The U.S. Securities and Exchange Commission (SEC) rejected Apple and Disney’s requests to omit shareholder votes on AI usage from their annual meetings.
The labor-driven proposals, filed by the AFL-CIO, aim to scrutinize AI’s impact on workforce displacement and ethical considerations.
These requests seek reports on AI deployment and ethical guidelines.
The AFL-CIO argues against AI training on copyrighted content without proper consent and compensation.
The SEC’s decision challenges Apple and Disney’s assertions that these concerns fall under “ordinary business operations.”
The AFL-CIO’s pension trust is targeting four other tech firms with similar AI measures, aligning with broader industry scrutiny.
Brandon Rees from the AFL-CIO highlighted the potential for agreements with Apple and Disney, aiming for AI disclosure in line with other tech giants like Microsoft.
Both companies haven’t adequately addressed AI ethical issues, contrasting with efforts from peers.
This ruling marks a pivotal moment in corporate accountability for AI ethics and its impact on labor rights, driving companies to confront complex ethical considerations in AI deployment.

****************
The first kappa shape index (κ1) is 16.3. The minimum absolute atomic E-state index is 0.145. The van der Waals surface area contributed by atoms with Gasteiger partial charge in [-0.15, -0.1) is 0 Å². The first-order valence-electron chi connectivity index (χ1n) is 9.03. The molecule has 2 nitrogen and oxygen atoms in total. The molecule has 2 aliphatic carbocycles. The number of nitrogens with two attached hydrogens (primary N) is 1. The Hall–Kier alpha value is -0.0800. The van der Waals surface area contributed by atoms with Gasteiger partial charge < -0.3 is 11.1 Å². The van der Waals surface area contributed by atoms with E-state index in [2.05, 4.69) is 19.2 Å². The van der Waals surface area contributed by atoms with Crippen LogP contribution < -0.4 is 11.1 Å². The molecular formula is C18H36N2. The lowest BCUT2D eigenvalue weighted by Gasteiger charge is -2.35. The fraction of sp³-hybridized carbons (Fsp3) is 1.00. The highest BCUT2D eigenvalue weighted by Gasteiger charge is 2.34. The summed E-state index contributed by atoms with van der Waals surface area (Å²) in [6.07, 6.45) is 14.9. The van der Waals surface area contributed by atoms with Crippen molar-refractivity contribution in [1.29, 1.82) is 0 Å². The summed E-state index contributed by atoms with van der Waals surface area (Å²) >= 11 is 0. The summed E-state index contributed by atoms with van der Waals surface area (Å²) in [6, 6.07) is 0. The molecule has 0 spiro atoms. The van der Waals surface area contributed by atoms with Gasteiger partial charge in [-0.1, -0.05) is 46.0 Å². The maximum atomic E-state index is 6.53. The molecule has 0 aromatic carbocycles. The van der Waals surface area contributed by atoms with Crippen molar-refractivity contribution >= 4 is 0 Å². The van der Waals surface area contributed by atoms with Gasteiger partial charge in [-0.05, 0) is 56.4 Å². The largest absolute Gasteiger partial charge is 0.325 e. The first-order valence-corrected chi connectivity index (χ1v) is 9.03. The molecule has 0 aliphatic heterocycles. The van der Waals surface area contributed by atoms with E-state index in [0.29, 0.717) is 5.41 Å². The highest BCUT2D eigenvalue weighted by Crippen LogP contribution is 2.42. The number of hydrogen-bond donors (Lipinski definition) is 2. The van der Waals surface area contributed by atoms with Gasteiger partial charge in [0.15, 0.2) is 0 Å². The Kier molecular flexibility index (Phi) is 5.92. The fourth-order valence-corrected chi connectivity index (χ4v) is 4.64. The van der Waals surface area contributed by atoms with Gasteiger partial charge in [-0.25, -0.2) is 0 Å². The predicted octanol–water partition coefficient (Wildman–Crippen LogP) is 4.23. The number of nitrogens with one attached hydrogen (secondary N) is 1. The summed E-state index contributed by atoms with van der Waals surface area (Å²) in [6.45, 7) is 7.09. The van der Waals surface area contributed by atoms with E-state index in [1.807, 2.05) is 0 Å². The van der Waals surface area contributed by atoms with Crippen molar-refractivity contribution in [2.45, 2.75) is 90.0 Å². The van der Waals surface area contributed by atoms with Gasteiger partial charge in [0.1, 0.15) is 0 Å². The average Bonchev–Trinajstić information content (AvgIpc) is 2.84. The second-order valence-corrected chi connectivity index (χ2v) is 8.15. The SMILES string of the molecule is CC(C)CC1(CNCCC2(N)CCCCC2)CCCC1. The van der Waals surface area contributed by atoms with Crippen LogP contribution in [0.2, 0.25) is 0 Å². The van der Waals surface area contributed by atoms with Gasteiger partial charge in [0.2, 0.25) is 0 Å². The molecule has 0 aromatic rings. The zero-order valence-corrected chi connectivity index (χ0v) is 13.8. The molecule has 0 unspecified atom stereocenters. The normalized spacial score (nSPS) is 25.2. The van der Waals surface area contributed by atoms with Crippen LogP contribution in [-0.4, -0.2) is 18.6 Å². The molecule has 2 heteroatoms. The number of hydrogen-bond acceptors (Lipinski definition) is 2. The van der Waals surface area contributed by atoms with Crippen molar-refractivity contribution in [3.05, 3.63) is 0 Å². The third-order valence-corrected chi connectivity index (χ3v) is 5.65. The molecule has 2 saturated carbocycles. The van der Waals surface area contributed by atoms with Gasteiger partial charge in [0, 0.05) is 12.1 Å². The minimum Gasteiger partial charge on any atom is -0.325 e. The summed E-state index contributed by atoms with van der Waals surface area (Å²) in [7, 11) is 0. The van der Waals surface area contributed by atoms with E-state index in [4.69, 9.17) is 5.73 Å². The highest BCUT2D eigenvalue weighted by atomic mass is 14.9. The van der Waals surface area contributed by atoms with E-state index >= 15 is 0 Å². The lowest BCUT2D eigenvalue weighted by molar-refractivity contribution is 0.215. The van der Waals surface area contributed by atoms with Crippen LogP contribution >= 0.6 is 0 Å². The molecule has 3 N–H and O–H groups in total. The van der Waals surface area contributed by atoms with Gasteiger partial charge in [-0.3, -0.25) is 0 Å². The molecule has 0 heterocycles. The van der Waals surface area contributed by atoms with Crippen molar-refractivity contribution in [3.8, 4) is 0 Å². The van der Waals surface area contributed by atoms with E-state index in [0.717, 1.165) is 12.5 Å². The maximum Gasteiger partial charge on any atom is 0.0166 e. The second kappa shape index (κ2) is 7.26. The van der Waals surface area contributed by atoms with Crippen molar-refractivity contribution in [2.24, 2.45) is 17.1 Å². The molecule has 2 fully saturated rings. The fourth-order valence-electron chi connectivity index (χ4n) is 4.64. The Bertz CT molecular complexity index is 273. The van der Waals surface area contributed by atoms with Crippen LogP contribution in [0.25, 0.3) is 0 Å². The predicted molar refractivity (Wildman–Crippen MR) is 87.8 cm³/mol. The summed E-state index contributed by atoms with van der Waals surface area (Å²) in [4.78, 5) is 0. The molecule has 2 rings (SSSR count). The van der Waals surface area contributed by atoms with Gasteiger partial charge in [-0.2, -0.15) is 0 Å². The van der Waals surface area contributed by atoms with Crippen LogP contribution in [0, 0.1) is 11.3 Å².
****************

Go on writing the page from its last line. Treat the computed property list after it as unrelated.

This stands in contrast to Microsoft’s December agreement with the AFL-CIO over the use of AI.
Microsoft and the AFL-CIO agreed to collaborate to educate workers, incorporate labor input into tech development, and shape policies supportive of employees.
The alliance involves a “neutrality framework,” ensuring Microsoft’s impartiality concerning workers’ future organizational efforts.
This includes enhanced worker training and cooperative union engagement, marking a significant step toward broader industry standards.
The Microsoft partnership addresses growing concerns about AI’s impact on job displacement and ethical considerations.
It aims to ensure workers’ rights and incorporate their perspectives in AI technology development and its subsequent deployment in the workforce.